15. You've officially achieved "meat porn" with that slide show, I stand in awe!

  16. nanuk

    nanuk Smoking Fanatic ★ Lifetime Premier ★

    I am really liking the direction my learning is going.

    that roast looks awesome.

    One thing about SV is you can dial in a temp that YOU like. if you like it just a hair more done, then you can do that.

    One restaurant here has excellent Prime Rib, and for the next couple days, they have a Prime Rib sammich, where they take a SLAB of prime rib and grill it just enough to sear it and warm it through.

    I like it both ways.

    my wife wants NO Pink Juices in her beef... So I would have to learn to like it just about medium.

    BUT I agree with Bearcarver.... cheaper cuts done this way I am thinking is the way to go for day to day SV.
    You can server a $15/lb style product from a $3/lb cut!

  17. We had a few folks like your wife in the crowd (no pink). Sad really, but some folks "just ain't quite right" lol

    To accommodate all tastes, we had a skillet w/ au jus at a low simmer. Slip a slice of perfect meat in the skillet for a few minutes... presto-change-o, medium well. Or you can just toss it on a hot grill or skillet for a minute or two.

    Bottom line, you can make a piece of meat "done'er" so suit, but once it's overcooked, no power in the universe can bring it back.
    nanuk likes this.
  18. Bearcarver

    Bearcarver SMF Hall of Fame Pitmaster Group Lead OTBS Member

    Yet Some will try:
    Many Years ago, I took the Wife & Son to a Steak House "Rustler".
    WE all made our order, and my Med/Rare Steak took longer than their Mediums did. I wondered why??
    When I finally got mine, I made my "Signature" cut part-way into it, like I often do, and found it to be Med/Well.
    So I called the waiter over & showed him, and told him "I ordered Med/Rare".
    He took it back to the cooking area for awhile, and before long he came back with a Steak.
    It looked familiar, so I flipped it over & sure enough there was the cut I made in that steak the last time he brought it to me.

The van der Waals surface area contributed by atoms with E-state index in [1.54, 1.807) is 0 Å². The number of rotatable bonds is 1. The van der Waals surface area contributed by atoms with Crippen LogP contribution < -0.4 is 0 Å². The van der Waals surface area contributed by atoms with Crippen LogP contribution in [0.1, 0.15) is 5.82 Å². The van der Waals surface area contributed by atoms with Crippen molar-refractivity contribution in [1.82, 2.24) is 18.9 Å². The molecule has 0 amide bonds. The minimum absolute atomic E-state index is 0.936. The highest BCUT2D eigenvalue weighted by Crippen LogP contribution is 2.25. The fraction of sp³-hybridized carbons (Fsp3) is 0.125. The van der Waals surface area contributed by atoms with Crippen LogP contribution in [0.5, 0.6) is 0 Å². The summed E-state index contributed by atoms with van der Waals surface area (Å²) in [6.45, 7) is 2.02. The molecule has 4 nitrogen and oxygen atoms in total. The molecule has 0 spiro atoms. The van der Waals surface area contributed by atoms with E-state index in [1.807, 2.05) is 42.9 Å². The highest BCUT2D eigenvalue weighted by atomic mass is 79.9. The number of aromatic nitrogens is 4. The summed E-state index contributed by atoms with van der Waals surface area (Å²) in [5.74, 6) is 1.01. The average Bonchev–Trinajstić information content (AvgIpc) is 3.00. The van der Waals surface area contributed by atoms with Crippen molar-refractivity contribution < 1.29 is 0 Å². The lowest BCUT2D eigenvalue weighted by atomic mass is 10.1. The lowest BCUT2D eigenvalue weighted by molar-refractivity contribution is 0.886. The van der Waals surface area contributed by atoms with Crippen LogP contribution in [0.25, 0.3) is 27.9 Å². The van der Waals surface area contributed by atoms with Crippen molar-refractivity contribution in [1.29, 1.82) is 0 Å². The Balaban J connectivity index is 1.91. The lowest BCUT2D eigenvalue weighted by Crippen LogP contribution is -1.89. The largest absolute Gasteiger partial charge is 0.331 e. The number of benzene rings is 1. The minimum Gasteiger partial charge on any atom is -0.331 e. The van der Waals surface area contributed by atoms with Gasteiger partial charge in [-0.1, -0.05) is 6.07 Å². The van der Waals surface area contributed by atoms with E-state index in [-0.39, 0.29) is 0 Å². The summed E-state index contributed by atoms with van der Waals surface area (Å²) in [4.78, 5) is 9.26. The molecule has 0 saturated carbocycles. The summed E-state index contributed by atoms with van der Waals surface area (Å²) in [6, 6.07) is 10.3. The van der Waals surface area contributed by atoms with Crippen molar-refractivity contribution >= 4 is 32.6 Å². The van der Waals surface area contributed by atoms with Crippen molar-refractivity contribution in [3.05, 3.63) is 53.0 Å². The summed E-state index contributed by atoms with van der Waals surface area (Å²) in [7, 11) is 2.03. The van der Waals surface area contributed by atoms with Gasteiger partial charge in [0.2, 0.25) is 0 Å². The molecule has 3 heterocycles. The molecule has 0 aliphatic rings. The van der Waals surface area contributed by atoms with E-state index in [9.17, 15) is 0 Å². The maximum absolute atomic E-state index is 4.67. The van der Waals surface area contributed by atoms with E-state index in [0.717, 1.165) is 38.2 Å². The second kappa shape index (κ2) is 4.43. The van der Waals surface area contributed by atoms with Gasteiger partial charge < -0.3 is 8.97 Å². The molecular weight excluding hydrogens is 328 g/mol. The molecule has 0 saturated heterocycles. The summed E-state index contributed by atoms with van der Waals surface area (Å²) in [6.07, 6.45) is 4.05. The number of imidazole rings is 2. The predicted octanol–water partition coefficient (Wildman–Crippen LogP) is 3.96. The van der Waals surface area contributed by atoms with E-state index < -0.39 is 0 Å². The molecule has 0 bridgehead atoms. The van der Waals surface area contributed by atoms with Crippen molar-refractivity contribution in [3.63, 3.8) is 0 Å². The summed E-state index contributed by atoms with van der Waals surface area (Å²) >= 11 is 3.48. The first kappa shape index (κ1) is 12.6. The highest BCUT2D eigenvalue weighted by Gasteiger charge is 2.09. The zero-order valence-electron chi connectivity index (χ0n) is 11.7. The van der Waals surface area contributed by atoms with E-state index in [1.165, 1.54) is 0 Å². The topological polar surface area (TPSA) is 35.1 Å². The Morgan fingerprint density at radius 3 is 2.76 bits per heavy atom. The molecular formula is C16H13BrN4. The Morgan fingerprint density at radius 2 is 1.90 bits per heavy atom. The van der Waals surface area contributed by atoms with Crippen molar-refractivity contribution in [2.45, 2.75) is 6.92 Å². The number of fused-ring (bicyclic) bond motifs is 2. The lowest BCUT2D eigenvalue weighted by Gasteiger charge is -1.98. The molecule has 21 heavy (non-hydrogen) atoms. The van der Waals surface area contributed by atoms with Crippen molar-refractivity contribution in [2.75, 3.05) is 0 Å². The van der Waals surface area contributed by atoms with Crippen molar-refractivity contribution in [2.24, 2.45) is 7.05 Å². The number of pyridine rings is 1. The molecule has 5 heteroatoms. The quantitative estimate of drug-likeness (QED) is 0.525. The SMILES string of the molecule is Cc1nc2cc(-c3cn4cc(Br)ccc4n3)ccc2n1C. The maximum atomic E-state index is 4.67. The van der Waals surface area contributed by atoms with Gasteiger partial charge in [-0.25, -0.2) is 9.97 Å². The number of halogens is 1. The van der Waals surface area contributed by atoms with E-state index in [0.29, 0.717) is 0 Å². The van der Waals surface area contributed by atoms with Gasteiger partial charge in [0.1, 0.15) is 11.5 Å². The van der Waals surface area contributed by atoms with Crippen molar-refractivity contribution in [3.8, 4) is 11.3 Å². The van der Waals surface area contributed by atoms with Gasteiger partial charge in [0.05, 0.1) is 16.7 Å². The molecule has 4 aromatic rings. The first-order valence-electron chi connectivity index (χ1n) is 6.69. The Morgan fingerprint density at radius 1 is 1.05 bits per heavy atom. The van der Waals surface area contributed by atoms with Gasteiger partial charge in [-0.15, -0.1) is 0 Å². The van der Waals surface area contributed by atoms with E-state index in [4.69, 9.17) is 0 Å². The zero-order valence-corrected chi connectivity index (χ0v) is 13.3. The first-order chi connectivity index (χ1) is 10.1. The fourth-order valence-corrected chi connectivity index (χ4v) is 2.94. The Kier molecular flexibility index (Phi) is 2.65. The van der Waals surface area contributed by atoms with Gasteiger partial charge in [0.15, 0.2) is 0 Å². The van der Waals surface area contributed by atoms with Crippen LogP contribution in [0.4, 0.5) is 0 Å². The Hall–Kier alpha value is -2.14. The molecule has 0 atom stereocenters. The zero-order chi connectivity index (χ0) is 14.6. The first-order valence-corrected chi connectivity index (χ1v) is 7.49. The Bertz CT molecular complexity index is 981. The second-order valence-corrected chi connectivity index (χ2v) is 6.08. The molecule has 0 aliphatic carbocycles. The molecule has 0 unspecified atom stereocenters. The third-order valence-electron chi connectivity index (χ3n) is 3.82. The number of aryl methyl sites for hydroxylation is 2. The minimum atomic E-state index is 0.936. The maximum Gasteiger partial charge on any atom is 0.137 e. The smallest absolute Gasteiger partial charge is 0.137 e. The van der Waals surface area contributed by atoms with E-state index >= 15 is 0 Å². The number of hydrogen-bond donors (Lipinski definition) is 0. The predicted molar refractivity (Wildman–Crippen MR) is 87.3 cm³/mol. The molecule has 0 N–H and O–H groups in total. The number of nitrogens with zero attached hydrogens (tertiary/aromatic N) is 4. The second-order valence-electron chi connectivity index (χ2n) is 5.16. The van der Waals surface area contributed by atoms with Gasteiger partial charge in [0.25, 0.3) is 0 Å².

So I immediately picked it up & knocked on the door that said "Manager".
    I showed him my Steak, and told him, I could see if my Steak was too Rare, you could cook it a little more to make it Med/rare, but Tell me how you would expect to change a Med/Well Steak into a Med/Rare Steak.

    He took it over to the guy making steaks, and I could hear the conversation:
    Manager: "Why did you take this Man's steak that was too well done, and send it back to him again with his test cut in it?"
    Cook: "I didn't, that was a different steak, and I made that test cut".
    Manager: "What did you do with his first steak?", as he was looking in the trash can.
    Cook: "I took it out & threw it in the Dumpster".
    Bear: "Are we supposed to believe he hand carried a single Steak out the back door to the Dumpster?"
    Manager: While rolling his eyes, said to me, "You want Med/rare, I'll make it for you personally".

    He did, it was perfect---Wife & Son were done eating by the time I began to eat, but I still enjoyed it.

    End of Story,

    un4gvn1 likes this.
  19. browneyesvictim

    browneyesvictim Master of the Pit ★ Lifetime Premier ★

    First of all, Welcome Un4gvn! I say that from all the way across town!

    Like you, I have been a DIY controller and crock pot kind of guy, but never convinced myself I needed an Annova to take the next step. I've done them SV'd. But they just turn out so perfect in the smoker with "that" kind of flavor, nothing else will do.

    Yup... We are definitely ruined. Can't ever get a steak or PR at a restaurant anymore that we are satisfied with. 99.9% of the time its a disappointment.
  20. I have in-laws ask when we're at some outdoor festival deciding what to eat "Why don't you try that BBQ vendor?"

    My answer is always the same, tired of paying for sub-par food. I'm always ready to be pleasantly surprised, but it happens so rarely...